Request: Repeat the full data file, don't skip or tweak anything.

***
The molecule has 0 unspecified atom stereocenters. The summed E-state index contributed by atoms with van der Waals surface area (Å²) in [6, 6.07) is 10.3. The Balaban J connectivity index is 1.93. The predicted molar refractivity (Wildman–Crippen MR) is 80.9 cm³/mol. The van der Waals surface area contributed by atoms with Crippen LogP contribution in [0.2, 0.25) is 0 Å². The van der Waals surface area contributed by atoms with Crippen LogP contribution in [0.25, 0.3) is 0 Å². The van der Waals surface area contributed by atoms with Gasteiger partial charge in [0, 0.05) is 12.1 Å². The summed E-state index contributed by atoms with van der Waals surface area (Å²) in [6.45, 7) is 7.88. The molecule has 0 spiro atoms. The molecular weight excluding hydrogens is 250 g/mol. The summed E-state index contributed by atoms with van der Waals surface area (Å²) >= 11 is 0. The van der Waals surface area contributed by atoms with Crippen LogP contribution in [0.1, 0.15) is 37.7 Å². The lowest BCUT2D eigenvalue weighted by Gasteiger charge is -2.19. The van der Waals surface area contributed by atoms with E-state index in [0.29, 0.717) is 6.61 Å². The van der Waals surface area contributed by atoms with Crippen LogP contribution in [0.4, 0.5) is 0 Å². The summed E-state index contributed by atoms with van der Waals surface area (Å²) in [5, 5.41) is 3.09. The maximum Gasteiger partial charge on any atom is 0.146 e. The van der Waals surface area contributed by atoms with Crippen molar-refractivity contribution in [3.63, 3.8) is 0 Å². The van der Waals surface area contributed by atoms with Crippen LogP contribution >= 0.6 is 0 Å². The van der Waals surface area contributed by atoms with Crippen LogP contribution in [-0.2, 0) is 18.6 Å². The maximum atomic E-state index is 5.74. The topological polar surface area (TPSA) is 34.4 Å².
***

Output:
The molecule has 0 unspecified atom stereocenters. The summed E-state index contributed by atoms with van der Waals surface area (Å²) in [6, 6.07) is 10.3. The Balaban J connectivity index is 1.93. The predicted molar refractivity (Wildman–Crippen MR) is 80.9 cm³/mol. The van der Waals surface area contributed by atoms with Crippen LogP contribution in [0.2, 0.25) is 0 Å². The van der Waals surface area contributed by atoms with Crippen LogP contribution in [0.25, 0.3) is 0 Å². The van der Waals surface area contributed by atoms with Gasteiger partial charge in [0, 0.05) is 12.1 Å². The summed E-state index contributed by atoms with van der Waals surface area (Å²) in [6.45, 7) is 7.88. The molecule has 0 spiro atoms. The molecular weight excluding hydrogens is 250 g/mol. The summed E-state index contributed by atoms with van der Waals surface area (Å²) >= 11 is 0. The van der Waals surface area contributed by atoms with Crippen LogP contribution in [0.1, 0.15) is 37.7 Å². The lowest BCUT2D eigenvalue weighted by Gasteiger charge is -2.19. The van der Waals surface area contributed by atoms with E-state index in [0.29, 0.717) is 6.61 Å². The van der Waals surface area contributed by atoms with Crippen LogP contribution in [0.4, 0.5) is 0 Å². The summed E-state index contributed by atoms with van der Waals surface area (Å²) in [5, 5.41) is 3.09. The maximum Gasteiger partial charge on any atom is 0.146 e. The van der Waals surface area contributed by atoms with Crippen molar-refractivity contribution in [3.63, 3.8) is 0 Å². The van der Waals surface area contributed by atoms with Crippen LogP contribution >= 0.6 is 0 Å². The van der Waals surface area contributed by atoms with Crippen LogP contribution in [-0.2, 0) is 18.6 Å². The maximum atomic E-state index is 5.74. The topological polar surface area (TPSA) is 34.4 Å².